Bacon on the Bookshelf

Savory picks for the free range reader

Man Booker Prize Shortlist Announced Today

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The Man Booker Prize might be my favorite of the big literary awards… don’t tell the National Book Award or Pulitzer Prize committees!  I suppose I still look to the Mother Country for some important things, such as royal babies, fabulous boy bands like One Direction, and great picks in literature.  In years past, the Man Booker Prize was awarded to the best novel of the year written by a citizen of the United Kingdom, the Commonwealth or the Republic of Ireland.  This year, there’s been a huge change:  now any book written in English and published in the United Kingdom may receive the award.  It’s been called a “game changer” for the Award and has generated no small amount of controversy.

For excellent summaries of each nominee, plus author profiles, see the official Man Booker Prize website.  I’ve reviewed two of the books – We Are All Completely Beside Ourselves, by Karen Joy Fowler, Nashville’s All-City Read this year, and To Rise Again at a Decent Hour, by Joshua Ferris.  I’m only going to link to the second review, because I think it’s definitely more fun to read We Are All Completely Beside Ourselves without knowing quite so much about it.

Without further ado, this year’s nominees are:

 

cover134.Neel Mukherjee-The Lives Of Others  coverTo Rise Again At A Decent Hour cover - Copy

 

 

 

 

 

 

 

 

 

 

83.Ali Smith-How to be both jacket132.Richard Flanagan-The Narrow Road To The Deep North cover129.Howard Jacobson-J cover

4 Comments

  1. It’s interesting to me that you love the Booker Prize winners — I’m much more of a Pulitzer Prize girl myself. It’s interesting to me how the various prize committees (and the books they value) are truly different. I find the Booker winners tend to have a much less linear storytelling style — there’s often a mystical, dreamlike quality, or an unreliable narrator, or a circuitous structure. Given a choice, I always choose the Pulitzers. But if you recommend We are All Completely Beside Ourselves, I’ll try it. And I’m going to go back to the Hilary Mantle books — I couldn’t get into them, and abandoned the first one 50 pages in, but so many people I know adored them, I’ll give them another shot.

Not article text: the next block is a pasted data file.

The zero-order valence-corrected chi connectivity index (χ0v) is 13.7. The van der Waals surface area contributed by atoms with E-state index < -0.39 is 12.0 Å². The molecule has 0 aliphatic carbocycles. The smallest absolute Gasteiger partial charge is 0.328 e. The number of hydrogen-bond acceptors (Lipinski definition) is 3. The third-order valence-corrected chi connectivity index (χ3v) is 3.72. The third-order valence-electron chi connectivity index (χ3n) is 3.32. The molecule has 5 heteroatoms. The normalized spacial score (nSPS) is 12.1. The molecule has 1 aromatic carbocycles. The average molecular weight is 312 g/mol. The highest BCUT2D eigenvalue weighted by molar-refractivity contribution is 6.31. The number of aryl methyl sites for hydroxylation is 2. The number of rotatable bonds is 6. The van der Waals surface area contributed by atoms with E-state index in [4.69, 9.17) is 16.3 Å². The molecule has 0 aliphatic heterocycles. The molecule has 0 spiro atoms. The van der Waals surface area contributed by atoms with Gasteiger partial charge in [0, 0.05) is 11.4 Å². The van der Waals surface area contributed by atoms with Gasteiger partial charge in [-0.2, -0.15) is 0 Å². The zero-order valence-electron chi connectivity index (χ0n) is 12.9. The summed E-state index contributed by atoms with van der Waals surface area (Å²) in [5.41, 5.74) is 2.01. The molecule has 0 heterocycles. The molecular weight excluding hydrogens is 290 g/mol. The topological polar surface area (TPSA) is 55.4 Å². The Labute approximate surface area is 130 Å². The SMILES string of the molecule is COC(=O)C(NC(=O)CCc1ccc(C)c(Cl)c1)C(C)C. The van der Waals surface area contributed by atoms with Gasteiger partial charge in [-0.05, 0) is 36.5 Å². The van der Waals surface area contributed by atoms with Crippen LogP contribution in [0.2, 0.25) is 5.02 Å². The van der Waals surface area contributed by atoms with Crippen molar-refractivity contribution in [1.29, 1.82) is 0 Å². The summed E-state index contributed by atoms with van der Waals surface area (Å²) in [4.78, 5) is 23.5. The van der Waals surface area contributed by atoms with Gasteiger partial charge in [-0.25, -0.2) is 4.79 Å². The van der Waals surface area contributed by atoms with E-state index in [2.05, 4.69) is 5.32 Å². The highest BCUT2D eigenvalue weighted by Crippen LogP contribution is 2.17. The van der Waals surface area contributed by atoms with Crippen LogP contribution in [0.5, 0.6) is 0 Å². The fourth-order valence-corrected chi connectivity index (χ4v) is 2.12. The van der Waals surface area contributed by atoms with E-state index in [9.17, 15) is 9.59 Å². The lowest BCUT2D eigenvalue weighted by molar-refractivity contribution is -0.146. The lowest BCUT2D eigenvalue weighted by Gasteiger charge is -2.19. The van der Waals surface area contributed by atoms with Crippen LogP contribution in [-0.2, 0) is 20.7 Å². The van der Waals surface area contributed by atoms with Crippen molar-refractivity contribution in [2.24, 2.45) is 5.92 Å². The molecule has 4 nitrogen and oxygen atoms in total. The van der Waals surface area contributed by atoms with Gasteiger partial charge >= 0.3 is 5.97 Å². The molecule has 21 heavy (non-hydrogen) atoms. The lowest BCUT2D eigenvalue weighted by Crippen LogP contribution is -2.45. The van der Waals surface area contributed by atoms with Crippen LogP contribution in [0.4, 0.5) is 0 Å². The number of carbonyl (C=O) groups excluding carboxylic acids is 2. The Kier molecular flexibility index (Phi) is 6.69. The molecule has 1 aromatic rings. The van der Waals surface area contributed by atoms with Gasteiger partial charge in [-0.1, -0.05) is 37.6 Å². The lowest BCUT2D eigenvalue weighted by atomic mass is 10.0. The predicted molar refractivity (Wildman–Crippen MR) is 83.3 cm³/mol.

2. I think that for me, reading a Booker Prize winner often feels comfortably exotic, if that makes any sense. Plus, I guess it has often given me my cross-the-Pond fix. I’m a casual Anglophile, easily satisfied. I always mean to get more serious about that. I do think it’s worth it to slog through Wolf Hall. Once you get used to the voice, it reads a little easier – a lot like Dickens, I think. I’m sure you’re aware that Bring Up the Bodies is an easier and better read in some ways – the prose style at least – but the story just isn’t as compelling. I would love to know what you’re reading right now, Sara!! Thank you so much for your comment and please do let me know! xo

  3. ” I suppose I still look to the Mother Country for some important things, such as royal babies, fabulous boy bands like One Direction, and great picks in literature.” – classic, Jennifer! I’m rooting for We are Completely Beside Ourselves, and have already pegged Rise Again at a Decent Hour based on your review, but I have a backlog. I don’t know how you do it. I have about 6 book reviews to write (don’t have a blog for it but vowed that this year I’d write Goodreads or Amazon reviews for everything I read, as a way to keep track of it for myself) and can’t get around to it.

  4. Sine, you are always so kind and encouraging. I really appreciate you following Bacon and commenting! And I love it when JoBurg Expat arrives in my mailbox! I look forward to your book signing for Kilimanjaro Diaries at Parnassus on September 23d and hope to see you up at school before then.

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